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Definition Cancer that forms in tissues of the breast, usually the ducts (tubes that carry milk to the nipple) and lobules (glands that make milk). It occurs in both men and women, although male breast cancer is rare. Estimated new cases and deaths from breast cancer in the United States in 2009: New cases: 192,370 (female); 1,910 (male) Deaths: 40,170 (female); 440 (male)
Detection Breast cancer is detected by either self-examination or by a variety of different clinical examinations. Women age 40 and older should have a screening mammogram every year. Between the ages of 20 and 39, women should have a clinical breast examination by a health professional every 3 years. After age 40, women should have a breast exam by a health professional every year. Women age 20 or older should perform a breast self-examination (BSE) every month. By doing the exam regularly, you get to know how your breasts normally feel and you can more readily detect any signs or symptoms. Women with increased risk factors should start regular mammography before the age of 40 To ensure the highest quality with the most accuracy for mammography, they should be performed by specially trained radiologists, dedicated X-ray units, and specially trained technicians to perform the studies.
Possible Risk Factors & Symptoms Age Personal Health History Family Health History Genetic Mutations Reproductive History Radiation Exposure Weight Lack of Physical Activity Alcohol Intake
A lump or thickening in or near the breast or in the underarm area
A change in the size or shape of the breast
Dimpling or puckering in the skin of the breast
A nipple turned inward into the breast
Scaly, red, or swollen skin on the breast, nipple, or areola (the dark area of skin at the center of the breast). The skin may have ridges or pitting so that it looks like the skin of an orange.
Stages Cancer stage is based on the size of the tumor, whether the cancer is invasive or non-invasive, whether lymph nodes are involved, and whether the cancer has spread beyond the breast. Stages include I-IV with various intermediate stages between stages III & IV. Did You Know... Chances are you or someone you know has been affected by breast cancer. The simple facts are that one in eight women will be diagnosed with this disease in her lifetime and one women dies from this disease every 12 minutes in the US. If breast cancer is detected in its early stages, the five year survival rate is greater than 95%.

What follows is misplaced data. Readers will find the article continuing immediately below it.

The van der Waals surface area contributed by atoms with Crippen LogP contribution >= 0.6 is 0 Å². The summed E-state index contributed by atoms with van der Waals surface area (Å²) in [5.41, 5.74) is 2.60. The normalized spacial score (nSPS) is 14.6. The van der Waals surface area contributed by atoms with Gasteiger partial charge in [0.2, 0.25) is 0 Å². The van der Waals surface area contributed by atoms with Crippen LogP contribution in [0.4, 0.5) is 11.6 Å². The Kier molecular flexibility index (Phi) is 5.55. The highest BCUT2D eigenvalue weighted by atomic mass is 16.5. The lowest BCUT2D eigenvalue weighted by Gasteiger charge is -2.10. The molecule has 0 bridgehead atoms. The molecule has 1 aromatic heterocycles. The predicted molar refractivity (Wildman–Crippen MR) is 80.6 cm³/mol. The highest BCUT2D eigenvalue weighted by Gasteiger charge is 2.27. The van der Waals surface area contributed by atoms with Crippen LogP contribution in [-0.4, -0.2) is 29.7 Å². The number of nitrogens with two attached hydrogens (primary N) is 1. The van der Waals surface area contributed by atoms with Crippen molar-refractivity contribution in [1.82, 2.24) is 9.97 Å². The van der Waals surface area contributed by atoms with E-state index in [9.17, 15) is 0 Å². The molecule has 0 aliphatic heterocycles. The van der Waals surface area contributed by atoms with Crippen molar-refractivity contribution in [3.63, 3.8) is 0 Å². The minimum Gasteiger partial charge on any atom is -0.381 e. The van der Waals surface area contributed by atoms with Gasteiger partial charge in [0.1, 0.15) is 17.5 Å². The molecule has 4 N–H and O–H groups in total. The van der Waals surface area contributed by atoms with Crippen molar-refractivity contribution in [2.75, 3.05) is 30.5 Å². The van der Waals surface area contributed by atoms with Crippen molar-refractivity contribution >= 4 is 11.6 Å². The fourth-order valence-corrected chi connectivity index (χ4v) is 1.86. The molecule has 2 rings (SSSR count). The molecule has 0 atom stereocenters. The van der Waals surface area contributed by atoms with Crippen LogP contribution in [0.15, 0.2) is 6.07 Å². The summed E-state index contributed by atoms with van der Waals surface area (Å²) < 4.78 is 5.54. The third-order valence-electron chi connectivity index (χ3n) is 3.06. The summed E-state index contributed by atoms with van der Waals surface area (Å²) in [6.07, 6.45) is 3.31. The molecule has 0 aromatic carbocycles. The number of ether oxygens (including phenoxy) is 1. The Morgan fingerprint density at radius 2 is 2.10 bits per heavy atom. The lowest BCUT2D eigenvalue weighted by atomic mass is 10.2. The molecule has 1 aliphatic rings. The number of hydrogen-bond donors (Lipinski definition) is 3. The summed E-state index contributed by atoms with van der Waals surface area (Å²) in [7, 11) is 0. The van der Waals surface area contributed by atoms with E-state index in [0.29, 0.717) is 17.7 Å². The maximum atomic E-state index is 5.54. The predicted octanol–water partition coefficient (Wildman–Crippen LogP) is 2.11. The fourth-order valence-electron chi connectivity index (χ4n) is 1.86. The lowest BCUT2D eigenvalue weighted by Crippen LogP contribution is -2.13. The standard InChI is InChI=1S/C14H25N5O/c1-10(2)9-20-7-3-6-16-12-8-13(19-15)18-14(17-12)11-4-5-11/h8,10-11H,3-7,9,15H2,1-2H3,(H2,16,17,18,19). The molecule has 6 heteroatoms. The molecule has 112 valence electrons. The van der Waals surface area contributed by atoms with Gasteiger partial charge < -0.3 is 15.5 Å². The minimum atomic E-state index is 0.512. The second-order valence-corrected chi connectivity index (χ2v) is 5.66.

Treatment Options Surgery Lumpectomy, Mastectomy, Lymph node dissection Chemotherapy Used in both early & late stages of Breast Cancer detection Radiation Reduces risk of Breast Cancer reoccurrence by 70% Hormonal Therapy Lowers amount of estrogen in the body & blocks action of estrogen on breast cancer cells Holistic Medicine Acupuncture, Meditation, Support Groups etc. Clinical Trials Used less than 5% in Breast Cancer patients
Statistics At this time there are about 2.5 million breast cancer survivors in the United States. A woman’s chance of being diagnosed with breast cancer is: From age 30-39 . . . . . . 1 out of 229 From age 40-49 . . . . . . 1 out of 68 From age 50-59 . . . . . . 1 out of 37 From age 60-69 . . . . . . 1 out of 26 From age 70-85. . . . . . .1 out of 8 Over 70% of Breast Cancer Cases occur in women with no known identifiable risk factors. Source: American Cancer Society
My Story My mother was diagnosed with Stage I Breast Cancer five years ago this coming May. I am proud to say that she is now 5 years cancer free! However, when I was 15 I took on the roles of the household for my older brother and grandfather. Since her diagnosis, my family & I have worked and volunteered to help raise funds and awareness to young men & women across Rhode Island. As a former Miss Teen Rhode Island International, I was honored enough to speak about this cause to an audience from all over the world at the national pageant in Chicago, IL. Also, during my reign I went on a statewide speaking tour advocating for screening and mammograms for all women.
“Making Strides Against Breast Cancer”: 4 Mile Walk Participant
Hope for a Cure: Pink Ribbon Campaign
2003 - Present
Gloria Gemma: Flames of Hope Torch Bearer
October 11, 2008
Gloria Gemma “Pink” Out Charity Football Game Half Time Performer
Rhode Island Radio Guest Speaker: “Hope for a Cure”
Coordinator: Raising Hope for a Cure “Pink Out Night”
Events Flames of Hope Click here for video options from 2008 Event
WaterFire, PrOVidence, RI Family & Supporters at the Gloria Gemma Breast Cancer Foundation Waterfire
Flames of hope Every torch bearer represents a life saved or lost to breast cancer.
WaterFire: Flames of Hope My mom Jane & I holding torches in honor of all who have passed away from this disease and representing the hope of the future to find a cure.
Gloria Gemma Foundation “The Gloria Gemma Breast Cancer Resource Foundation was established in 2004 in loving memory of our mom Gloria Gemma and in honor of her courageous fight against breast cancer. Our mission is to raise breast cancer awareness, increase breast health education and generate funding for critical breast health programs that are in desperate need of being brought to fruition. Our promise is that 100% of the net proceeds will remain right here in our local community. We recognize breast self examination as a critical tool in the fight against breast cancer. We also recognize all of the breast health care providers as essential partners in the war against this disease.” For more information or to donate to the cause please visit the Gloria Gemma website. Click here for Information! Gloria Gemma Site
Thank you For further information on getting involved Please email me at: firstname.lastname@example.org